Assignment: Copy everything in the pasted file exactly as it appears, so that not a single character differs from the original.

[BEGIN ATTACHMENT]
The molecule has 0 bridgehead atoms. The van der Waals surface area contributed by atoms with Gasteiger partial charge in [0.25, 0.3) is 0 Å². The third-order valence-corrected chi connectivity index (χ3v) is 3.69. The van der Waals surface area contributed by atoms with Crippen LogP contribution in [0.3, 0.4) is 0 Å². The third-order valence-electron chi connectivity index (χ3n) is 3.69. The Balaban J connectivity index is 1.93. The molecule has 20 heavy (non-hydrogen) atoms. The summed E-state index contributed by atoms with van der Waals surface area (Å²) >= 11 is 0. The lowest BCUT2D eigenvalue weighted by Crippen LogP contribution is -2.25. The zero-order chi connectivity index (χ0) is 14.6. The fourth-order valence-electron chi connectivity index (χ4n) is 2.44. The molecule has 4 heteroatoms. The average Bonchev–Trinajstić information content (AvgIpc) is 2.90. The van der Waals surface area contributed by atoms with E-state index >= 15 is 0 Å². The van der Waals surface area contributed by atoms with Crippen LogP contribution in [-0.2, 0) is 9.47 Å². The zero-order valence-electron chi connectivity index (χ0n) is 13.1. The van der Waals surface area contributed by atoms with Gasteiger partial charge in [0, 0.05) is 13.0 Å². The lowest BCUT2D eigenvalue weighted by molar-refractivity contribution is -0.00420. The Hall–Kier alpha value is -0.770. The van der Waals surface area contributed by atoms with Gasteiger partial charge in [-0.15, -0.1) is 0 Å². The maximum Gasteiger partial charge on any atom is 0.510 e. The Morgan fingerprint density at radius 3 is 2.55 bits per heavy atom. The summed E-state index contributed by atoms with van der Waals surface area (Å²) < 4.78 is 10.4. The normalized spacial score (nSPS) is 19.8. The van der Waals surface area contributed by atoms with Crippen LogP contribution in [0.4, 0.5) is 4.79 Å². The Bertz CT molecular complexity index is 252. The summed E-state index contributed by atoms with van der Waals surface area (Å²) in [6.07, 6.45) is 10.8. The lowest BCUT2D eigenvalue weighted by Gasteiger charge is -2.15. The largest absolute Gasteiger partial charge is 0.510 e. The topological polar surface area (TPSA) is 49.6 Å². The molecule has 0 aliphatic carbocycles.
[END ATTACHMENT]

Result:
The molecule has 0 bridgehead atoms. The van der Waals surface area contributed by atoms with Gasteiger partial charge in [0.25, 0.3) is 0 Å². The third-order valence-corrected chi connectivity index (χ3v) is 3.69. The van der Waals surface area contributed by atoms with Crippen LogP contribution in [0.3, 0.4) is 0 Å². The third-order valence-electron chi connectivity index (χ3n) is 3.69. The Balaban J connectivity index is 1.93. The molecule has 20 heavy (non-hydrogen) atoms. The summed E-state index contributed by atoms with van der Waals surface area (Å²) >= 11 is 0. The lowest BCUT2D eigenvalue weighted by Crippen LogP contribution is -2.25. The zero-order chi connectivity index (χ0) is 14.6. The fourth-order valence-electron chi connectivity index (χ4n) is 2.44. The molecule has 4 heteroatoms. The average Bonchev–Trinajstić information content (AvgIpc) is 2.90. The van der Waals surface area contributed by atoms with E-state index >= 15 is 0 Å². The van der Waals surface area contributed by atoms with Crippen LogP contribution in [-0.2, 0) is 9.47 Å². The zero-order valence-electron chi connectivity index (χ0n) is 13.1. The van der Waals surface area contributed by atoms with Gasteiger partial charge in [0, 0.05) is 13.0 Å². The lowest BCUT2D eigenvalue weighted by molar-refractivity contribution is -0.00420. The Hall–Kier alpha value is -0.770. The van der Waals surface area contributed by atoms with Gasteiger partial charge in [-0.15, -0.1) is 0 Å². The maximum Gasteiger partial charge on any atom is 0.510 e. The Morgan fingerprint density at radius 3 is 2.55 bits per heavy atom. The summed E-state index contributed by atoms with van der Waals surface area (Å²) < 4.78 is 10.4. The normalized spacial score (nSPS) is 19.8. The van der Waals surface area contributed by atoms with Crippen LogP contribution in [0.4, 0.5) is 4.79 Å². The Bertz CT molecular complexity index is 252. The summed E-state index contributed by atoms with van der Waals surface area (Å²) in [6.07, 6.45) is 10.8. The lowest BCUT2D eigenvalue weighted by Gasteiger charge is -2.15. The largest absolute Gasteiger partial charge is 0.510 e. The topological polar surface area (TPSA) is 49.6 Å². The molecule has 0 aliphatic carbocycles.